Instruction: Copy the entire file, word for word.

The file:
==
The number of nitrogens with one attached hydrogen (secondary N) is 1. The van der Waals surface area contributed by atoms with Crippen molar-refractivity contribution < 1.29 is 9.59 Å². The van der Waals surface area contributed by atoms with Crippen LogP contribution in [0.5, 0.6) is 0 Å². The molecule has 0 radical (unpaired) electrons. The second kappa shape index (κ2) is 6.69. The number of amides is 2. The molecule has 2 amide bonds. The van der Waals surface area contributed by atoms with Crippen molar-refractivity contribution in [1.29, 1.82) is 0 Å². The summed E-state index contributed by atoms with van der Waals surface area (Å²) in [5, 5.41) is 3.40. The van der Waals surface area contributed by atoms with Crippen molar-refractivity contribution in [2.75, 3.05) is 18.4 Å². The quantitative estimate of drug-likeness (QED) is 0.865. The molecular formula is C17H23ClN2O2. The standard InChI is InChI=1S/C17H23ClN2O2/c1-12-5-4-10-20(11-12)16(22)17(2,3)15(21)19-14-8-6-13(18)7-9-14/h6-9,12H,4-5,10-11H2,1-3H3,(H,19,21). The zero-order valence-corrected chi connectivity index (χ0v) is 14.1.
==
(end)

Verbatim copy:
The number of nitrogens with one attached hydrogen (secondary N) is 1. The van der Waals surface area contributed by atoms with Crippen molar-refractivity contribution < 1.29 is 9.59 Å². The van der Waals surface area contributed by atoms with Crippen LogP contribution in [0.5, 0.6) is 0 Å². The molecule has 0 radical (unpaired) electrons. The second kappa shape index (κ2) is 6.69. The number of amides is 2. The molecule has 2 amide bonds. The van der Waals surface area contributed by atoms with Crippen molar-refractivity contribution in [1.29, 1.82) is 0 Å². The summed E-state index contributed by atoms with van der Waals surface area (Å²) in [5, 5.41) is 3.40. The van der Waals surface area contributed by atoms with Crippen molar-refractivity contribution in [2.75, 3.05) is 18.4 Å². The quantitative estimate of drug-likeness (QED) is 0.865. The molecular formula is C17H23ClN2O2. The standard InChI is InChI=1S/C17H23ClN2O2/c1-12-5-4-10-20(11-12)16(22)17(2,3)15(21)19-14-8-6-13(18)7-9-14/h6-9,12H,4-5,10-11H2,1-3H3,(H,19,21). The zero-order valence-corrected chi connectivity index (χ0v) is 14.1.